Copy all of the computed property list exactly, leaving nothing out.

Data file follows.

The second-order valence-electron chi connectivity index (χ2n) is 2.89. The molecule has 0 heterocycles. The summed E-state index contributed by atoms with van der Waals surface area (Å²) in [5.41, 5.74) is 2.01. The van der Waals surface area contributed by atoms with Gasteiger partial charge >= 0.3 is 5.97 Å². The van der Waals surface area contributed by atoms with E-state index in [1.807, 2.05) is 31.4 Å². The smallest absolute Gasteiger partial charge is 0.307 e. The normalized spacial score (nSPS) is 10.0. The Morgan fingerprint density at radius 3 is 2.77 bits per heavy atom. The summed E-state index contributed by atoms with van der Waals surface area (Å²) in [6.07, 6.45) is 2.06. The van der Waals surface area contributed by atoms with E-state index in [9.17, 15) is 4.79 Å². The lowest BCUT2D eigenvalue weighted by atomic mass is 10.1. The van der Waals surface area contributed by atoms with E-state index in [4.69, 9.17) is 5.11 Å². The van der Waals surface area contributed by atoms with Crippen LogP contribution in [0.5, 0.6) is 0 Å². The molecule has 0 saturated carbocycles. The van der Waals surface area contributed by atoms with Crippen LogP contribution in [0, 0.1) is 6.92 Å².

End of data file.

The second-order valence-electron chi connectivity index (χ2n) is 2.89. The molecule has 0 heterocycles. The summed E-state index contributed by atoms with van der Waals surface area (Å²) in [5.41, 5.74) is 2.01. The van der Waals surface area contributed by atoms with Gasteiger partial charge >= 0.3 is 5.97 Å². The van der Waals surface area contributed by atoms with E-state index in [1.807, 2.05) is 31.4 Å². The smallest absolute Gasteiger partial charge is 0.307 e. The normalized spacial score (nSPS) is 10.0. The Morgan fingerprint density at radius 3 is 2.77 bits per heavy atom. The summed E-state index contributed by atoms with van der Waals surface area (Å²) in [6.07, 6.45) is 2.06. The van der Waals surface area contributed by atoms with E-state index in [9.17, 15) is 4.79 Å². The lowest BCUT2D eigenvalue weighted by atomic mass is 10.1. The van der Waals surface area contributed by atoms with E-state index in [4.69, 9.17) is 5.11 Å². The van der Waals surface area contributed by atoms with Crippen LogP contribution in [0.5, 0.6) is 0 Å². The molecule has 0 saturated carbocycles. The van der Waals surface area contributed by atoms with Crippen LogP contribution in [0, 0.1) is 6.92 Å².